Other types of portfolios include learning and professional portfolios.

 

Typical characteristics of a learning portfolio include…

Typical characteristics of a professional portfolio include…

 

The follwing illustration shows the difference between the three types of portfolios, as well as how one might influence the others.

Personal, academic, and profession portfolio relationship.

A personal portfolio might draw upon experiences listed in an academic portfolio. An academic portfolio might consis of a number of course portfolios combined into a holistic program portfolio. A professional portfolio, in tern, might incorporate important items from an academic portfolio.

Part Two - Collecting Evidence

 

Student Dialog About ePortfolios

Brian: Hey guys, what's up?

Sage, Deena, Lori: Hi, Brian!

Sage: Check out Lori's new laptop!

Brian: Cool. What are you doing?

Lori: Well, I'm working on my ePortfolio.

Brian: ePortfolio? What's that?

Sage: An ePortfolio is like a Web-based collection of information about yourself.

Brian: I see . . . kind of like an online resume?

Lori: I guess you could think about it like that. But my ePortfolio is a class assignment, so I'm supposed to show evidence of what I have learned.

Deena: Yeah, I've got to do an ePortfolio too! Seems to be a pretty popular assignment this semester.

Sage: So how do you get started?

Lori: First, you think about your experiences and accomplishments.

Brian: All of them? Man, that would take forever.

Deena: No Brian, not all of them. You pick the important ones and go from there.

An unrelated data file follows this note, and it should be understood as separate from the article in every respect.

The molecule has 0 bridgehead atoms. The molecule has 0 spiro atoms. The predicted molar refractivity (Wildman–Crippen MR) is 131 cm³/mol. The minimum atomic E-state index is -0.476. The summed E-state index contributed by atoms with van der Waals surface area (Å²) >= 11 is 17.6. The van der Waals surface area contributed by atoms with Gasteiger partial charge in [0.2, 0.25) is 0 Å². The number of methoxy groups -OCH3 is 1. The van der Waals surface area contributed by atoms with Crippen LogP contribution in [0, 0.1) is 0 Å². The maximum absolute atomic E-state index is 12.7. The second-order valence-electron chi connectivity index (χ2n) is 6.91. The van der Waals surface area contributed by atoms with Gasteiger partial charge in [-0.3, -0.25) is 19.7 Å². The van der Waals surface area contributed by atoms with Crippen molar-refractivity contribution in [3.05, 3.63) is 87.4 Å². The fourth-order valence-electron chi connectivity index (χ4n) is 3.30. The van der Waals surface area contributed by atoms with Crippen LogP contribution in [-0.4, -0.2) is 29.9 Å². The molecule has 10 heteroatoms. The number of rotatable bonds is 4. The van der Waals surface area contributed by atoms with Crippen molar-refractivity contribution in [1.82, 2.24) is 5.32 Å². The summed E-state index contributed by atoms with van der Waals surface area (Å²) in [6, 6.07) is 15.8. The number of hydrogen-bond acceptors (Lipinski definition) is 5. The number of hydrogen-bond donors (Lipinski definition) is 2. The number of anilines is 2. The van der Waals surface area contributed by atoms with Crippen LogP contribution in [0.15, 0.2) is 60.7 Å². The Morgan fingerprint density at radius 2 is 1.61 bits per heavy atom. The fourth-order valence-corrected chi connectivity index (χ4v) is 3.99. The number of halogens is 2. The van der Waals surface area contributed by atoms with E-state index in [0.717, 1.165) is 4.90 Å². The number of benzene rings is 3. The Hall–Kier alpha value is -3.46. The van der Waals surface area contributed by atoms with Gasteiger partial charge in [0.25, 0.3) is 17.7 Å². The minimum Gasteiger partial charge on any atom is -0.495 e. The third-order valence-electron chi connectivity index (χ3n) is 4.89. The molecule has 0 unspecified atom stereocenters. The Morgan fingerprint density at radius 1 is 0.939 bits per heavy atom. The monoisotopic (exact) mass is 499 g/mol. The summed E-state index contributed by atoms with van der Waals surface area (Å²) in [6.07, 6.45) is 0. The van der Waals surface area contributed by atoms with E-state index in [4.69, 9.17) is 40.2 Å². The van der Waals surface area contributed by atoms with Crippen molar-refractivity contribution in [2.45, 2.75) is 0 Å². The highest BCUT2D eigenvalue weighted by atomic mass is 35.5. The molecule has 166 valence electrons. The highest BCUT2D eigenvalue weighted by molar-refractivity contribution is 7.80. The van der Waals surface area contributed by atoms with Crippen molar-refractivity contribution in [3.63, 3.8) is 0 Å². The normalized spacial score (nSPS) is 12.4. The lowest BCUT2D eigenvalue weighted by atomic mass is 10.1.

Lori: Deena's right, Brian. You only put significant items in your ePortfolio. I'm going to pick the top five for mine.

Brian: I get it.

Sage: So how do you choose the top five?

Deena: Are you going to list the hot dog eating contest you won?

Lori: Of course not! Eating 50 hot dogs in 20 minutes isn't what I want people to remember about me.

Deena: Sorry, I couldn't resist kidding you about that.

Lori: I know, no worries. I have to think about how I want to be perceived before I decide which items to include.

Sage: I get it. You're kind of creating your "on-line" presence!

Lori: Exactly! You guys want to see what I've collected so far?

Deena, Sage: Sure!

Brian: I'll be a minute...

 

Cartoon of Lori, Sage, Deena, and Brian talking. Read the dialog above the cartoon.

 

Cartoon of Lori, Sage, Deena, and Brian talking. Read the dialog above the cartoon.

 

Cartoon of Lori, Sage, Deena, and Brian talking. Read the dialog above the cartoon.

 

Cartoon of Lori, Sage, Deena, and Brian talking. Read the dialog above the cartoon.

 

Cartoon of Lori, Sage, Deena, and Brian talking. Read the dialog above the cartoon.